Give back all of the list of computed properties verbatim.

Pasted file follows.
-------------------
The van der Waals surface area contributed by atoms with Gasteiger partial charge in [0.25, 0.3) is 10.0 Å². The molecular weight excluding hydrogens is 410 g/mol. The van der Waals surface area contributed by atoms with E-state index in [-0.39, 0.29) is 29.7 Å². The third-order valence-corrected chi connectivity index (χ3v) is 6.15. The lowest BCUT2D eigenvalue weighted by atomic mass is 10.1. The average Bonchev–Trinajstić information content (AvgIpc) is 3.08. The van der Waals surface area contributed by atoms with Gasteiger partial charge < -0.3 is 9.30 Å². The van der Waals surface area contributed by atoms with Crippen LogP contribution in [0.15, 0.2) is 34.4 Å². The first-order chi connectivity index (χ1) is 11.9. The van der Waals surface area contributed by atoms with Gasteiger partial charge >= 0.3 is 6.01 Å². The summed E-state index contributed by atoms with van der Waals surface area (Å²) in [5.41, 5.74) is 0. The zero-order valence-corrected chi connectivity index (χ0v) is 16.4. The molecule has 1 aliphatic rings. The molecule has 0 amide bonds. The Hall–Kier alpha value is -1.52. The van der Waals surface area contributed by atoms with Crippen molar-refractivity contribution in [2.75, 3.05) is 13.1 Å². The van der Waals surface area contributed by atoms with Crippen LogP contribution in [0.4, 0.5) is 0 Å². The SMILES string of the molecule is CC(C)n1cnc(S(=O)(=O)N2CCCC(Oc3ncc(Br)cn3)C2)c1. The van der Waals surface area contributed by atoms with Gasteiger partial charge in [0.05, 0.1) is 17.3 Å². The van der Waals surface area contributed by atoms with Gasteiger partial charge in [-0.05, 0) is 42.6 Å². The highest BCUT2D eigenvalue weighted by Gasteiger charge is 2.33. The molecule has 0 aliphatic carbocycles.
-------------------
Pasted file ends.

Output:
The van der Waals surface area contributed by atoms with Gasteiger partial charge in [0.25, 0.3) is 10.0 Å². The molecular weight excluding hydrogens is 410 g/mol. The van der Waals surface area contributed by atoms with E-state index in [-0.39, 0.29) is 29.7 Å². The third-order valence-corrected chi connectivity index (χ3v) is 6.15. The lowest BCUT2D eigenvalue weighted by atomic mass is 10.1. The average Bonchev–Trinajstić information content (AvgIpc) is 3.08. The van der Waals surface area contributed by atoms with Gasteiger partial charge < -0.3 is 9.30 Å². The van der Waals surface area contributed by atoms with Crippen LogP contribution in [0.15, 0.2) is 34.4 Å². The first-order chi connectivity index (χ1) is 11.9. The van der Waals surface area contributed by atoms with Gasteiger partial charge >= 0.3 is 6.01 Å². The summed E-state index contributed by atoms with van der Waals surface area (Å²) in [5.41, 5.74) is 0. The zero-order valence-corrected chi connectivity index (χ0v) is 16.4. The molecule has 1 aliphatic rings. The molecule has 0 amide bonds. The Hall–Kier alpha value is -1.52. The van der Waals surface area contributed by atoms with Crippen molar-refractivity contribution in [2.75, 3.05) is 13.1 Å². The van der Waals surface area contributed by atoms with Crippen LogP contribution in [0.4, 0.5) is 0 Å². The SMILES string of the molecule is CC(C)n1cnc(S(=O)(=O)N2CCCC(Oc3ncc(Br)cn3)C2)c1. The van der Waals surface area contributed by atoms with Gasteiger partial charge in [0.05, 0.1) is 17.3 Å². The van der Waals surface area contributed by atoms with Gasteiger partial charge in [-0.05, 0) is 42.6 Å². The highest BCUT2D eigenvalue weighted by Gasteiger charge is 2.33. The molecule has 0 aliphatic carbocycles.